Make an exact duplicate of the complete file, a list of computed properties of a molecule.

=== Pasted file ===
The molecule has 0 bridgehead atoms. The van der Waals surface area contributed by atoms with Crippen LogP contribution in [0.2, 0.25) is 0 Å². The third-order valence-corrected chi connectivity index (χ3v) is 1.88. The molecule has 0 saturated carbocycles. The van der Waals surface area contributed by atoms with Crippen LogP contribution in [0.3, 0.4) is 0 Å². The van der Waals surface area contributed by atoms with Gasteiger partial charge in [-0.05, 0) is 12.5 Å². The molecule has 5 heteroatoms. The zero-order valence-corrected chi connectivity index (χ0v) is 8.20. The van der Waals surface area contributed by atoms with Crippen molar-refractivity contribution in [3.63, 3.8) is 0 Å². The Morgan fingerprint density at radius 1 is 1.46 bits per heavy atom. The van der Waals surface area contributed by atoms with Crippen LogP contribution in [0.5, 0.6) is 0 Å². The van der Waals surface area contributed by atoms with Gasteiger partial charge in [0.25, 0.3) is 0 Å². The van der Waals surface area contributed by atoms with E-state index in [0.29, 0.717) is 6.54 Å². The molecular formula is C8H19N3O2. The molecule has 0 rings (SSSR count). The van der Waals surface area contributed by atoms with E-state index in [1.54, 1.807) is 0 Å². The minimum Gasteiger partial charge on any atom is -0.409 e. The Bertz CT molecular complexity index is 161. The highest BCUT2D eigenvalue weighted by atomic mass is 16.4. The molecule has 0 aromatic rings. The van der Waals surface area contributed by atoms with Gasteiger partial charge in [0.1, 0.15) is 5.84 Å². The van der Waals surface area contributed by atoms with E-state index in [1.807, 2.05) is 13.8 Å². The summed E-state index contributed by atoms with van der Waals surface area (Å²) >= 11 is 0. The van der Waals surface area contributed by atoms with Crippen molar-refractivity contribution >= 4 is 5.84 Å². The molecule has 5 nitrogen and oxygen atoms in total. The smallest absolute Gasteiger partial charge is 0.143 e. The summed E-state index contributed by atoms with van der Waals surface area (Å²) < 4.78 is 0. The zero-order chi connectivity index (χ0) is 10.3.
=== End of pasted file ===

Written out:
The molecule has 0 bridgehead atoms. The van der Waals surface area contributed by atoms with Crippen LogP contribution in [0.2, 0.25) is 0 Å². The third-order valence-corrected chi connectivity index (χ3v) is 1.88. The molecule has 0 saturated carbocycles. The van der Waals surface area contributed by atoms with Crippen LogP contribution in [0.3, 0.4) is 0 Å². The van der Waals surface area contributed by atoms with Gasteiger partial charge in [-0.05, 0) is 12.5 Å². The molecule has 5 heteroatoms. The zero-order valence-corrected chi connectivity index (χ0v) is 8.20. The van der Waals surface area contributed by atoms with Crippen molar-refractivity contribution in [3.63, 3.8) is 0 Å². The Morgan fingerprint density at radius 1 is 1.46 bits per heavy atom. The van der Waals surface area contributed by atoms with Crippen LogP contribution in [0.5, 0.6) is 0 Å². The van der Waals surface area contributed by atoms with Gasteiger partial charge in [0.25, 0.3) is 0 Å². The van der Waals surface area contributed by atoms with E-state index in [0.29, 0.717) is 6.54 Å². The molecular formula is C8H19N3O2. The molecule has 0 rings (SSSR count). The van der Waals surface area contributed by atoms with E-state index in [1.54, 1.807) is 0 Å². The minimum Gasteiger partial charge on any atom is -0.409 e. The Bertz CT molecular complexity index is 161. The highest BCUT2D eigenvalue weighted by atomic mass is 16.4. The molecule has 0 aromatic rings. The van der Waals surface area contributed by atoms with Gasteiger partial charge in [0.1, 0.15) is 5.84 Å². The van der Waals surface area contributed by atoms with E-state index in [1.807, 2.05) is 13.8 Å². The summed E-state index contributed by atoms with van der Waals surface area (Å²) >= 11 is 0. The van der Waals surface area contributed by atoms with Crippen molar-refractivity contribution >= 4 is 5.84 Å². The molecule has 5 nitrogen and oxygen atoms in total. The smallest absolute Gasteiger partial charge is 0.143 e. The summed E-state index contributed by atoms with van der Waals surface area (Å²) < 4.78 is 0. The zero-order chi connectivity index (χ0) is 10.3.